Every day, whether we notice it or not, we encounter symbolic representations — in architecture or art, on the coins in our pockets, in the corporate logos on TV ads, and in our own thoughts and dreams. “Symbols are everywhere, but people are poorly trained to understand or think about them,” says Thomas Singer ’64, a Jungian psychiatrist in San Francisco.
Enter the Archive for Research in Archetypal Symbolism, or ARAS, a collection of tens of thousands of meticulously annotated images, drawn from different cultures, geographic regions, and historical periods. For the last 20 years, Singer has been a tireless proponent for the archive, helping to bring it into the digital age and encouraging new uses for its contents. He currently serves as chairman of the ARAS national board.
There are several online databases of images that are larger than ARAS, but few can match the archive’s curated content. If a user searches for “snake,” for example, she can view more than 1,200 images of snakes, see examples arranged on a timeline of global civilizations spanning 50,000 years, and read commentary and context for representations of snakes in different cultures. While presenting similarities and differences, the archive also illustrates the interconnectedness of cultures. “That’s what makes ARAS absolutely unique,” Singer says.
The archive was started by scholars in the 1930s, and for its first six decades, it was “a pretty esoteric collection,” Singer says, accessible at Jungian institutes in New York, Los Angeles, and San Francisco. In the 1990s, board members began talking about ways to use technology to make ARAS more widely available, and a digitization project began in 2003, enabling the archive to expand its reach to artists, historians, scholars of mythology, and other curious individuals. Users from more than 130 countries search ARAS each month, according to Singer. The archive also was the basis for a popular art book, The Book of Symbols, published in 2010.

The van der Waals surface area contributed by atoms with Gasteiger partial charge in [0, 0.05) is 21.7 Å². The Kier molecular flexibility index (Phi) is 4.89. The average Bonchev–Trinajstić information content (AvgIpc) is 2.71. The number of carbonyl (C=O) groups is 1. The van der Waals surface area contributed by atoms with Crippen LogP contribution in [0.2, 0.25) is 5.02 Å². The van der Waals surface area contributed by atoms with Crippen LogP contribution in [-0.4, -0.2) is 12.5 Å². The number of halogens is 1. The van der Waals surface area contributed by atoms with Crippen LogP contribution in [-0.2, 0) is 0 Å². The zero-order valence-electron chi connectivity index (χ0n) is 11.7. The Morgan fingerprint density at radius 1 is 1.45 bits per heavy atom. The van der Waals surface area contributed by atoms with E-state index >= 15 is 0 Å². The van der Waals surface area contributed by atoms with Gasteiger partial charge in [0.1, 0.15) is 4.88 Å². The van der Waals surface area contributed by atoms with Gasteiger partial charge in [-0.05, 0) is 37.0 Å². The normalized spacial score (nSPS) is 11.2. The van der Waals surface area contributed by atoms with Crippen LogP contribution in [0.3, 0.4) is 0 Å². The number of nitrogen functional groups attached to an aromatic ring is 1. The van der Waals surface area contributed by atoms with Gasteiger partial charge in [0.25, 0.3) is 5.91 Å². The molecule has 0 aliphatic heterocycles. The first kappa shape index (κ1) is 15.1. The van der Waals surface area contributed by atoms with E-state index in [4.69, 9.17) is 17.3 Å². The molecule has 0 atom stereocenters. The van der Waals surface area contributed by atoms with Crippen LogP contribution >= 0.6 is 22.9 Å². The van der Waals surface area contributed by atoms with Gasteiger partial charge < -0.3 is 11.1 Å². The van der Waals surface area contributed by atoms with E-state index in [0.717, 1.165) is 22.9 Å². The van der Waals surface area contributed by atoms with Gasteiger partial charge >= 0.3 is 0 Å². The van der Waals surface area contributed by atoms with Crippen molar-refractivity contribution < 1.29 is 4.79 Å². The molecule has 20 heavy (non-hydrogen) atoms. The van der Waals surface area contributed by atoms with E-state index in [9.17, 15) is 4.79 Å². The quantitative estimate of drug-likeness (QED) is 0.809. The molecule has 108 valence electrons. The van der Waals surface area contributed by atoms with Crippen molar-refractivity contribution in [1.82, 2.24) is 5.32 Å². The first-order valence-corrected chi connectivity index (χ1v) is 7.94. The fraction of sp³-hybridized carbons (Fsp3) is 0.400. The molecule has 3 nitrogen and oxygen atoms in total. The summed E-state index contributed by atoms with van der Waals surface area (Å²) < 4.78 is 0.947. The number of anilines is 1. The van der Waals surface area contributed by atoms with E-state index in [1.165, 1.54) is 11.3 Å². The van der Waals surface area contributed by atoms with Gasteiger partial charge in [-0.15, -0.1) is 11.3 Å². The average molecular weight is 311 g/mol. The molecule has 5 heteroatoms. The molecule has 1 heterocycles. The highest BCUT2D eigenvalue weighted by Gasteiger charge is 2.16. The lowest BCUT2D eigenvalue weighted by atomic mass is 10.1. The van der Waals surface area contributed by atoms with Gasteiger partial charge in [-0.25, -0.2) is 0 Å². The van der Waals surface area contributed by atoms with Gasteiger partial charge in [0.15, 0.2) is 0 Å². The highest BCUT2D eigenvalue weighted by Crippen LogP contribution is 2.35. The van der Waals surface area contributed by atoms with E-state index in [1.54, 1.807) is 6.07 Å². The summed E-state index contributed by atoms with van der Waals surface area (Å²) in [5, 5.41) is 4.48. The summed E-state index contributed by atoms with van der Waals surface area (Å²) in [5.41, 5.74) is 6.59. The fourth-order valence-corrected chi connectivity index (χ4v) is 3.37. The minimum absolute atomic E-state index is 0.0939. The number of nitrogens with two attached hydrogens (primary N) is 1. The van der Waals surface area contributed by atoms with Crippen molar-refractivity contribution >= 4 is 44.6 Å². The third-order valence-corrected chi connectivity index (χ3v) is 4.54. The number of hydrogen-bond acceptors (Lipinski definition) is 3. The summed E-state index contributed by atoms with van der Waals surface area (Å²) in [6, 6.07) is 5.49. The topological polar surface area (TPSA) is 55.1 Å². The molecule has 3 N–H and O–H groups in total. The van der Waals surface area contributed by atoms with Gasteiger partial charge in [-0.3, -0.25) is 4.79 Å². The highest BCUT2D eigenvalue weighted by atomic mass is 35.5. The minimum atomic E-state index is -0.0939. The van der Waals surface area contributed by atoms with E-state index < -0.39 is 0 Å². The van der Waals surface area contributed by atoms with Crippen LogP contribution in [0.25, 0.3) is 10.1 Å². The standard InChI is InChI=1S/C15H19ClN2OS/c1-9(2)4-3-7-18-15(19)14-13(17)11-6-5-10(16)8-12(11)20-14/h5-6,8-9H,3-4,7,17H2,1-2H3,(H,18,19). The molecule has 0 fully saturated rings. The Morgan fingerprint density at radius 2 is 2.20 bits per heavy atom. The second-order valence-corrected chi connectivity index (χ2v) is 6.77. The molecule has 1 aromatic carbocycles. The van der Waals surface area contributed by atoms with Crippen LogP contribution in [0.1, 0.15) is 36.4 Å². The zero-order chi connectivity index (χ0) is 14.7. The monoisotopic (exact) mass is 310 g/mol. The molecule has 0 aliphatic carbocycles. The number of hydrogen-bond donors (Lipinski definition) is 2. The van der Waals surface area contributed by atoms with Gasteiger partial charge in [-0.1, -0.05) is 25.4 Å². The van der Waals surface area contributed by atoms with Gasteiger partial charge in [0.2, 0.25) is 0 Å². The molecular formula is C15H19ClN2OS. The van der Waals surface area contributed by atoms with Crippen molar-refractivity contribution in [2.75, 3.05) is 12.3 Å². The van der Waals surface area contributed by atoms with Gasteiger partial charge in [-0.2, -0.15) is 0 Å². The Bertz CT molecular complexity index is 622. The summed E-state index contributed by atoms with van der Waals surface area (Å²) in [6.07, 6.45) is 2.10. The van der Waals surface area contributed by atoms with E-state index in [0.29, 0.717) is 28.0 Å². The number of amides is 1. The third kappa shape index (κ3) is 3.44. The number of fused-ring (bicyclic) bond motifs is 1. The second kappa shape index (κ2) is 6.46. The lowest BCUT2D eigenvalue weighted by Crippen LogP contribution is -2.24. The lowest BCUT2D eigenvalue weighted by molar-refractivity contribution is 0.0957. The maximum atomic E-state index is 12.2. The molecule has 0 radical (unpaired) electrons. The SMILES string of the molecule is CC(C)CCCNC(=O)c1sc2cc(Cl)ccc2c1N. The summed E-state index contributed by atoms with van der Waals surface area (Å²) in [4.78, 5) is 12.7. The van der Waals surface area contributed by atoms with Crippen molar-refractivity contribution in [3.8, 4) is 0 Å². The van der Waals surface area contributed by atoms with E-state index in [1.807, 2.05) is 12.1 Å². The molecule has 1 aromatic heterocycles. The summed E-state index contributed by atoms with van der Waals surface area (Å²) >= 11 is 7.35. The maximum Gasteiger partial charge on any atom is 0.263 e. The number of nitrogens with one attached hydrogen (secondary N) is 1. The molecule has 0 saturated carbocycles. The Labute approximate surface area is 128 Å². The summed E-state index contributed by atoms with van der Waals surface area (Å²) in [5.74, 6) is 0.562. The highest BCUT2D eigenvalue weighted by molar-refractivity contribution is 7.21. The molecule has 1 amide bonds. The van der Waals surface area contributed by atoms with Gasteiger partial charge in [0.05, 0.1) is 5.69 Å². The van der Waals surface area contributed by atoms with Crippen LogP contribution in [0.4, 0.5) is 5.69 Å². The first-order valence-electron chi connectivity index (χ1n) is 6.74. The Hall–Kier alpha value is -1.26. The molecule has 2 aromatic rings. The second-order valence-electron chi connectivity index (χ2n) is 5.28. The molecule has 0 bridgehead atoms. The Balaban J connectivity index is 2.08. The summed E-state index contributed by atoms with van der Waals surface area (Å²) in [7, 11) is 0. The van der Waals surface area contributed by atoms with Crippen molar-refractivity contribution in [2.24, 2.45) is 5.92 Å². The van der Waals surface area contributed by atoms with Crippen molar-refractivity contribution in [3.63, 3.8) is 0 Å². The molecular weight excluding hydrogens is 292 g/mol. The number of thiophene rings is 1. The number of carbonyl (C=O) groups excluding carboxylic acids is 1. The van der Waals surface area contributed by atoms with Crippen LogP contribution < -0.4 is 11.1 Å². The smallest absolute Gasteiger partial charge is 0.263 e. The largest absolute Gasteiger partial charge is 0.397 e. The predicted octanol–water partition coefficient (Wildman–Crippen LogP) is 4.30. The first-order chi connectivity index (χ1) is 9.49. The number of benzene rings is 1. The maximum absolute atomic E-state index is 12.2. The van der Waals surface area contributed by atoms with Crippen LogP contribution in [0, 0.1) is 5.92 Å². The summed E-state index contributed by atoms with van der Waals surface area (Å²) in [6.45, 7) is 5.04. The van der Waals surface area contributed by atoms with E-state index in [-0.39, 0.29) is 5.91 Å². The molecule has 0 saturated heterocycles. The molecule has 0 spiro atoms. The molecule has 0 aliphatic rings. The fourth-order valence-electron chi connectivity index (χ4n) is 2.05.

As an undergraduate at Princeton, Singer studied religion and European literature, but after graduation, he followed a more scientific path, enrolling at Yale Medical School. At Yale, he first came into contact with the Jungian tradition, which offered a bridge between medicine and the humanities, Singer says, and a rewarding career path for the last 50 years.
Singer’s Jungian education had a Princeton connection: His first analyst and mentor was Joe Henderson ’27, an alumnus who had trained with Carl Jung in the ’30s. Henderson helped to spark Singer’s interest in imagery, both in the psyche and in culture, which in turn led to his connection with ARAS.
In Singer’s view, ancient symbols and archetypes remain relevant in the modern world. “People are very hungry for meaning,” he says. “Even as we are flooded with all kinds of data and information and imagery, so much of it is undigested. … What ARAS really does is it tries to help one approach what’s meaningful in image and symbol.”
For the Record
This story was updated to clarify the timing of ARAS’ digitization.